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Easing along, one step at a time

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Servant of the Lord

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I just finished adding some of the standard Ease equations to my code base for use in Of Stranger Flames.
In discussion about the equations, it was requested for me to share the code here. This is not a tutorial, I don't have enough familiarity with the subject (or with math in general) to explain how every equation works. I'm just posting what I added to my own code, so others can use it if they want to.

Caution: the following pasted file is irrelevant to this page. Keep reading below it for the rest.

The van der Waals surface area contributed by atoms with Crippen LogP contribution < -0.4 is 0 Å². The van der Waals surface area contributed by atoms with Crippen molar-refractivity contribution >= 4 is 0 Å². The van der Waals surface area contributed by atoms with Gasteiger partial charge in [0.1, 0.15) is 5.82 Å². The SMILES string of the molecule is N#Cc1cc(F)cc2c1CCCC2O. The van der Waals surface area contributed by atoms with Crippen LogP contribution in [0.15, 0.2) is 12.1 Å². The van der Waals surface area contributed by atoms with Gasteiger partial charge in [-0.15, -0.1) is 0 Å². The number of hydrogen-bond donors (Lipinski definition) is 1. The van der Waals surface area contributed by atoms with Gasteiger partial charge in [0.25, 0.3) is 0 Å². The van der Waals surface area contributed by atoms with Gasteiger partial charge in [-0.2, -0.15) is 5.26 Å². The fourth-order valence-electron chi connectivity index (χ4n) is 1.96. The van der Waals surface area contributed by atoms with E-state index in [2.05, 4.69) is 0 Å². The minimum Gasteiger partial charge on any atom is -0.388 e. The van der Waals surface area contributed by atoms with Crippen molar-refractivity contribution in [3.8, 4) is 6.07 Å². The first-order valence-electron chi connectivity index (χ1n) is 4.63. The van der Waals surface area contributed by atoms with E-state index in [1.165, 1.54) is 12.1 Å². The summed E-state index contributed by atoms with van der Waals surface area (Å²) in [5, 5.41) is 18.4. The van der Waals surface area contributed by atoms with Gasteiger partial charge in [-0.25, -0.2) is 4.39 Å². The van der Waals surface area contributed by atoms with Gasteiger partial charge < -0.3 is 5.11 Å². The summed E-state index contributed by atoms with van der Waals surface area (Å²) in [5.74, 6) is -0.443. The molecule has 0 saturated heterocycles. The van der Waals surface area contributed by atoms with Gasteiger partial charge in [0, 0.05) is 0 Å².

The equations are mostly from Robert Penner's eases, which are under the BSD license. His code seems to be the ones that are used by most software, such as the jQuery, Flash, and other libraries.

Most Ease equations have the function signature:void equation(currentTime, start, distance, totalTime);
I personally like having my eases in start at 0.0, end at 1.0, and have a 'duration' of 1.0, and then I scale the input and output as desired, instead of having the equation scale it. It just makes it easier for me to understand.

That said, all my functions have the format:void equation(position);
...with 'position' being from 0.0 to 1.0.

Because Eases come in various forms (You can ease IN, OUT, IN and OUT, or OUT and IN), I made sure all the ease equations were in EaseIn form, and I created a few functions to convert the input and output to the other forms as desired.

Here's the conversion code:
http://ideone.com/6rc0Zk ([size=2]Posted as links, because all my code kept getting unformatted when hitting 'publish')